Woes of transformer repairing

Transformers are an essential component of power distribution system. It is so because the voltage is low and it has to be boosted.  However, there are some connected issues. First is about the material and the workmanship going into the making of the transformer. If poor material like wiring etc. is used, obviously its life will be shorter than expected. Moreover if workmanship is of substandard level, it will also have its impact. Secondly, the number of transformers that are put to work is also to be taken into account.
Our power distribution system entirely depends on the transformers which are installed to cater to specific areas with specific number of consumers. What is important is the total load which a transformer is supposed to carry by way of output. Overloading can result either in shut down or in damage to the transformer. The overloading is the main problem with our power supply system. Most of our transformers get damaged because of overloading of power.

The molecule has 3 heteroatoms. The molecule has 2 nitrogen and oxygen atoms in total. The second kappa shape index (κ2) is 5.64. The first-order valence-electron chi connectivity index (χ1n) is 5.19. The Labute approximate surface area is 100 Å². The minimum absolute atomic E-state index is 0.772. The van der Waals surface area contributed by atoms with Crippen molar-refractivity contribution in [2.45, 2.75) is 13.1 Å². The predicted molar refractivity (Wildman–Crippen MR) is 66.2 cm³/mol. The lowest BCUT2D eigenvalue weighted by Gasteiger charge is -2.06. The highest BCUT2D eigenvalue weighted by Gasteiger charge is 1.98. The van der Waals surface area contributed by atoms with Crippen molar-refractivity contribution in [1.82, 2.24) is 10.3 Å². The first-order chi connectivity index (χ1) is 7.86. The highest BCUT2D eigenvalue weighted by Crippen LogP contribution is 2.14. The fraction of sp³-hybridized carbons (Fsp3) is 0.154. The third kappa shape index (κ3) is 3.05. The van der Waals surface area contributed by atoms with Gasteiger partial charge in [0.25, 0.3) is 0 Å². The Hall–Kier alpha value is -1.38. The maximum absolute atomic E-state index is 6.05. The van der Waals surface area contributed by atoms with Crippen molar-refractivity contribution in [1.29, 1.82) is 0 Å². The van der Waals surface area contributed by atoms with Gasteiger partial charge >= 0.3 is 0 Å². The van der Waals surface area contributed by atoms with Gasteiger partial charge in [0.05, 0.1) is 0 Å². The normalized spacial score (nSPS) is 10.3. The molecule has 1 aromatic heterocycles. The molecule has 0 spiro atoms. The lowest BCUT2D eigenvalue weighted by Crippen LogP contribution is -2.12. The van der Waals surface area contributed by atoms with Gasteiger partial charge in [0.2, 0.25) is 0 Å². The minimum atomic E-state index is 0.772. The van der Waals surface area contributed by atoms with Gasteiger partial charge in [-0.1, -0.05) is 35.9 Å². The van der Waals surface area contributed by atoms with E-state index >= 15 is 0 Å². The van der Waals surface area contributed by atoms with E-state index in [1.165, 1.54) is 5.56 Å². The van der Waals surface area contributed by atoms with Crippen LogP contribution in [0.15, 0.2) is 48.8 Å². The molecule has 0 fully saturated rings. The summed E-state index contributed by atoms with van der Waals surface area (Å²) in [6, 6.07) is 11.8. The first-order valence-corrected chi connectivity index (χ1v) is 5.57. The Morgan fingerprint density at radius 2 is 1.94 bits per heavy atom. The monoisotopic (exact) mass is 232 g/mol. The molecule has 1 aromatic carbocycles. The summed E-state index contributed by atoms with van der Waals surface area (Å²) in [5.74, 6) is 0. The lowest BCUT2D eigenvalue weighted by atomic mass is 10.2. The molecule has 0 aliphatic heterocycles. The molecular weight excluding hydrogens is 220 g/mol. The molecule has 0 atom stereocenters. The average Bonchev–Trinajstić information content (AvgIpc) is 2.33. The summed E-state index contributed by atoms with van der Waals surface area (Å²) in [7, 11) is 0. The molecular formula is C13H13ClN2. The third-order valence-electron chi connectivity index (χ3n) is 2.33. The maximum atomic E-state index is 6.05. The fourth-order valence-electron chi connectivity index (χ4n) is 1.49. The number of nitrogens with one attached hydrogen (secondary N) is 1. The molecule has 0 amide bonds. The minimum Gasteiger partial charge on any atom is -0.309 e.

The point to be mentioned here is that the transformer repairing unit in Pulwama in the Valley has limited capacity of repairing the damaged transformers. It is essentially in regard to manpower which has to be skilled one. The number of defunct electric transformers in the Valley this year is to the tune of 340 which is large than what was their number last year.  Total capacity of PDD operated workshops for repairing the damaged transformers is 12 to 20 transformers per week while the number of freshly damaged transformers brought for repair per week is 40 to 60. Obviously there is a big gap between the two which cannot be covered unless there is sufficient skilled manpower available. The result is much delay in repairing and re-function the transformers in time. The position becomes critical during winter when people have to go without electricity for days and weeks together. But the ground situation is that PDD has not been able to increase the number of workers and labourers. Instead what it has done is to outsource the repairing job to some private entities that are contracted to work in collaboration with the PDD workshops. This was not a bad solution and several private mechanical units undertook the job of repairing the transformers on priority. However, notwithstanding this apparently viable alternative, other difficulty cropped up and almost made the entire effort futile. Private units that have been rendering service for quite some time suddenly decided to stop the work for the reason that their huge payments were in arrears and they could not continue to work with their bills frozen. These run in crores. The PDD has not been making timely payments to the private workshops some of whom have been waiting for nearly three years. Why the payment is not made is the question. If the PDD engaged them then it must have also taken into account the cost of doing so and provision of the same in the budget. It makes no sense to argue that there is shortage of funds and hence payment to private units has been deferred. This is a very lame excuse. Payments cannot be kept pending for three long years to private entrepreneurs. The Government has clear policy of boosting small scale industries and the engagement and disbursement of bill is covered by that scheme. Evidently, there is something more than what meets the eye when we go deep into the nitty-gritty of the scheme. Whatever it is, those who have to bear the brunt are the ordinarily citizens who pay tariff for supply of power to them. Depriving them of power is almost cheating them, something that is not acceptable in any case.


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